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Dev Biol. 2014 Jan 1;385(1):122-35. doi: 10.1016/j.ydbio.2013.09.026. Epub 2013 Sep 30.

Parallel waves of inductive signaling and mesenchyme maturation regulate differentiation of the chick mesonephros.

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Department of Anatomy and Cell Biology, Rappaport Faculty of Medicine, Technion - Israel Institute of Technology, Haifa, Israel.


The mesonephros is a linear kidney that, in chicken embryos, stretches between the axial levels of the 15th to the 30th somites. Mesonephros differentiation proceeds from anterior to posterior and is dependent on signals from the nephric duct, which migrates from anterior to posterior through the mesonephric region. If migration of the nephric duct is blocked, markers of tubule differentiation, including Lhx1 and Wnt4, are not activated posterior to the blockade. However, activation and maintenance of the early mesonephric mesenchyme markers Osr1, Eya1 and Pax2 proceeds normally in an anterior-to-posterior wave, indicating that these genes are not dependent on inductive signals from the duct. The expression of Lhx1 and Wnt4 can be rescued in duct-blocked embryos by supplying a source of canonical Wnt signaling, although epithelial structures are not obtained, suggesting that the duct may express other tubule-inducing signals in addition to Wnts. In the absence of the nephric duct, anterior mesonephric mesenchyme adjacent to somites exhibits greater competence to initiate tubular differentiation in response to Wnt signaling than more posterior mesonephric mesenchyme adjacent to unsegmented paraxial mesoderm. It is proposed that mesonephric tubule differentiation is regulated by two independent parallel waves, one of inductive signaling from the nephric duct and the other of competence of the mesonephric mesenchyme to undergo tubular differentiation, both of which travel from anterior to posterior in parallel with the formation of new somites.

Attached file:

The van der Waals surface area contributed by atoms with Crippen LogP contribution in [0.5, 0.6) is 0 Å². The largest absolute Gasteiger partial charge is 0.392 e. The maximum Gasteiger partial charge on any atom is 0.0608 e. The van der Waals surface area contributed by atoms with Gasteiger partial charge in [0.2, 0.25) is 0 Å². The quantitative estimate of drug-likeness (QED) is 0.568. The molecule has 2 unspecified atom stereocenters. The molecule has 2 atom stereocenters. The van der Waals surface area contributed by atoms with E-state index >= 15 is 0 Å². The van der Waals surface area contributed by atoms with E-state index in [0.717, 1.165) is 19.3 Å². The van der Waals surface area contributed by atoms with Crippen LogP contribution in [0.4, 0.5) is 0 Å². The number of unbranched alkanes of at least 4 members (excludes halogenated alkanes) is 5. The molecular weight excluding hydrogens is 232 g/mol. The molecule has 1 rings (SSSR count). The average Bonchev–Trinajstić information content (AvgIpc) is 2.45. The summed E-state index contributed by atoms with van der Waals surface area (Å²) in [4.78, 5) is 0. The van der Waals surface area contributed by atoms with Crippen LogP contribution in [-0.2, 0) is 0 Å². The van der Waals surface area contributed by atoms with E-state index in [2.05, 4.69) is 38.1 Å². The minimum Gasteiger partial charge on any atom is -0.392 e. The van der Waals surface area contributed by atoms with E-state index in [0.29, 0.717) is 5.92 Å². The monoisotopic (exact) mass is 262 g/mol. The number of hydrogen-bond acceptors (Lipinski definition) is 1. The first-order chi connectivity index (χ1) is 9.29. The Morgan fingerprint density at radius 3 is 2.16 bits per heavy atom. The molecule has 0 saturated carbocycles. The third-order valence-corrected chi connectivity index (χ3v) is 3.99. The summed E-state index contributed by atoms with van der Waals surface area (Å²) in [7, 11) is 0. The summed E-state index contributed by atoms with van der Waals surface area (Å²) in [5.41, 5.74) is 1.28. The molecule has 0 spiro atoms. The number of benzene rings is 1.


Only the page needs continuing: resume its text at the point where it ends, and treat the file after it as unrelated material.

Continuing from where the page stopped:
Chick embryo; Induction; Kidney; Mesonephros; Wnt signaling

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